I hung up the phone with my mother (I was using a headset) and stretched. Glanced at the gas gauge. And then I did a double-take: the low fuel light was on. On my 2005 Pontiac Vibe’s gas gauge the low fuel light goes on with an arrow indicating the percentage of gas left. This time it was at the very bottom. And I could feel the lightness of the car; it was handling strangely, and accelerating hesitantly. Shit. I was stuck in traffic between Austin and Houston, on I-10 E. That stretch of the road where there’s just nothing but ranches.
I picked up my iPhone, and asked Siri for directions to the closest gas station. Siri said behind me 5 miles. The second closest one was more than 20 minutes away. So, reluctantly, I eased out of traffic and onto the Frontage road and crossed over I-10 to head back West. As I lurched down the highway, I fixated on that light and mumbled a few prayers. Just brush and cows, and me, and the landscape that I’d been admiring almost moments before. 4 miles. 3.8. I imagined walking those miles, there and back, with no shade in the 95 degree Texas summer heat.
As I gratefully approached that exit, I did a double-take at the GPS. Glanced up, and down. I pulled around to one side of the highway and then the other, but saw nothing apart from a chipped and rusted abandon building. Panic rising in my throat, I continued to drive, before pulling into the lot of a farming supplies shop right behind two impatient pickup trucks. I shut the car down and sat for a moment, smiling.
A little conversation with myself (out loud) later, and I called up Google this time to check for a nearby gas station (seriously, Siri, this is the second time you’ve screwed me on the gas thing…) 25 minutes away. No… I hadn’t thought I’d make it 5 miles. I hadn’t thought I’d make it into this farm shop’s driveway. And I-10 was barely moving. After an “are you fucking kidding me?” directed skyward, I shrugged and banged a U-turn out of that gravel driveway and headed back to I-10. My new plan was to get as far as I could before I had to pull to the shoulder and call someone.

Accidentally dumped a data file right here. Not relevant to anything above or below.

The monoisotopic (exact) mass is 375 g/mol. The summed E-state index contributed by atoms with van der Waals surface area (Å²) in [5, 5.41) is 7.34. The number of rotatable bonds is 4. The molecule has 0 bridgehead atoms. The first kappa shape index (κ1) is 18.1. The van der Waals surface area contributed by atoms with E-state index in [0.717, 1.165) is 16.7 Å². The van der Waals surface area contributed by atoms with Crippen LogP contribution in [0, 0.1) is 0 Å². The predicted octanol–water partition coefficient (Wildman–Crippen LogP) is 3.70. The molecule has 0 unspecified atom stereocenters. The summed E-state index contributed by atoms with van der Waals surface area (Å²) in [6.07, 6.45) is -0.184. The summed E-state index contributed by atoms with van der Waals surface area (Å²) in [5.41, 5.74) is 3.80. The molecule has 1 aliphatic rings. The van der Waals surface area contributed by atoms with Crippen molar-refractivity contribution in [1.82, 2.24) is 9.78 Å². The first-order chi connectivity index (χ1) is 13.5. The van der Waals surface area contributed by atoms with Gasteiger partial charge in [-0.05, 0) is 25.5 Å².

Stopped behind a Kia on that blasted I-10 E, I narrowed my eyes. Then I swerved and took my little car over the grassy divider back onto the Frontage road. If I was going to run out of gas, I wasn’t going to do it passively.
“Siri?” I asked “If you’re about to run out of gas, is it better to drive fast or slow?”
Siri answered: “I wish you wouldn’t.”
Thanks. Fast it was. I turned on some music and began to sing along. No point in dwelling on it. 24 miles. I played through my current favorite song twice (it captures some of… what catches up with me when I’m still these days). 20 miles. I pulled around a turn and up a hill, and I could feel that the car didn’t want to move. Would barely accelerate. I prayed some more.
I could see the exit. And as I pulled into that Exxon station, the car ran out of fuel, and coasted gently to a stop right in front of the pump. I climbed out, and the man in the pink cowboy hat with the muttonchop sideburns stared as I laughed until tears came to my eyes.
I was still smiling even while using that bathroom, in a part of Texas where the graffiti said that Obama is the anti-christ, and a woman with a pronounced Texas twang told her kids “don’t you touch nothin’. this place is nasty” in the other stall. As often as I want to get out of my car and scream until I fall to my knees these days, I am lucky. I am so often so very lucky.